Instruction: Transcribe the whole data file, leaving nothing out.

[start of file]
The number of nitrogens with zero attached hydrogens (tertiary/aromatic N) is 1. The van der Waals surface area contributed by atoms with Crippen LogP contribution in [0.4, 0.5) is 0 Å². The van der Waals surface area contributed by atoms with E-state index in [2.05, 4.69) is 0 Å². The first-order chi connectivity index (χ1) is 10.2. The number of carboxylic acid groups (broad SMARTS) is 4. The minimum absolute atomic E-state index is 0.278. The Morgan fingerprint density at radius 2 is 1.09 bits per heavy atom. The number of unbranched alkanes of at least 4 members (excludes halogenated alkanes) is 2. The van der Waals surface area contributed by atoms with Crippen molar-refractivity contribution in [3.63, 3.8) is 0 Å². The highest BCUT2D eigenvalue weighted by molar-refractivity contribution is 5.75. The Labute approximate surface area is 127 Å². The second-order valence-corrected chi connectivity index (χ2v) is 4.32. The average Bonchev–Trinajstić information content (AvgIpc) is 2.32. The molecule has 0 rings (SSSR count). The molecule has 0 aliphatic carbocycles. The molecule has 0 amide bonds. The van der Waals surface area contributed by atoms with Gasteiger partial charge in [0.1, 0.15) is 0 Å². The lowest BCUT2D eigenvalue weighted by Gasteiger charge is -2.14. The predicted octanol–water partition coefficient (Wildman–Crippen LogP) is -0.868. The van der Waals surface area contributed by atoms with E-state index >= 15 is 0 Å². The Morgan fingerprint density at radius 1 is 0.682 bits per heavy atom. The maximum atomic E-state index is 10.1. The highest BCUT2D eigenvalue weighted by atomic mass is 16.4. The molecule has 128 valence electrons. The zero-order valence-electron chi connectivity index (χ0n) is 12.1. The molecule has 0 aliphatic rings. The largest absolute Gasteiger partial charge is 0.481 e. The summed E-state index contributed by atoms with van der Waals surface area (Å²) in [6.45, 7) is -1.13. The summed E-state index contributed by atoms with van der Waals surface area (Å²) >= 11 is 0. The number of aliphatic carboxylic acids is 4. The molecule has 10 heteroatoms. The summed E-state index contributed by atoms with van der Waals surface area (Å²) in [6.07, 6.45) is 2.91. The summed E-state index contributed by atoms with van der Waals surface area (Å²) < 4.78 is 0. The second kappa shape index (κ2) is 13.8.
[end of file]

The number of nitrogens with zero attached hydrogens (tertiary/aromatic N) is 1. The van der Waals surface area contributed by atoms with Crippen LogP contribution in [0.4, 0.5) is 0 Å². The van der Waals surface area contributed by atoms with E-state index in [2.05, 4.69) is 0 Å². The first-order chi connectivity index (χ1) is 10.2. The number of carboxylic acid groups (broad SMARTS) is 4. The minimum absolute atomic E-state index is 0.278. The Morgan fingerprint density at radius 2 is 1.09 bits per heavy atom. The number of unbranched alkanes of at least 4 members (excludes halogenated alkanes) is 2. The van der Waals surface area contributed by atoms with Crippen molar-refractivity contribution in [3.63, 3.8) is 0 Å². The highest BCUT2D eigenvalue weighted by molar-refractivity contribution is 5.75. The Labute approximate surface area is 127 Å². The second-order valence-corrected chi connectivity index (χ2v) is 4.32. The average Bonchev–Trinajstić information content (AvgIpc) is 2.32. The molecule has 0 rings (SSSR count). The molecule has 0 aliphatic carbocycles. The molecule has 0 amide bonds. The van der Waals surface area contributed by atoms with Gasteiger partial charge in [0.1, 0.15) is 0 Å². The lowest BCUT2D eigenvalue weighted by Gasteiger charge is -2.14. The predicted octanol–water partition coefficient (Wildman–Crippen LogP) is -0.868. The van der Waals surface area contributed by atoms with E-state index >= 15 is 0 Å². The Morgan fingerprint density at radius 1 is 0.682 bits per heavy atom. The maximum atomic E-state index is 10.1. The highest BCUT2D eigenvalue weighted by atomic mass is 16.4. The molecule has 128 valence electrons. The zero-order valence-electron chi connectivity index (χ0n) is 12.1. The molecule has 0 aliphatic rings. The largest absolute Gasteiger partial charge is 0.481 e. The summed E-state index contributed by atoms with van der Waals surface area (Å²) in [6.45, 7) is -1.13. The summed E-state index contributed by atoms with van der Waals surface area (Å²) >= 11 is 0. The number of aliphatic carboxylic acids is 4. The molecule has 10 heteroatoms. The summed E-state index contributed by atoms with van der Waals surface area (Å²) in [6.07, 6.45) is 2.91. The summed E-state index contributed by atoms with van der Waals surface area (Å²) < 4.78 is 0. The second kappa shape index (κ2) is 13.8.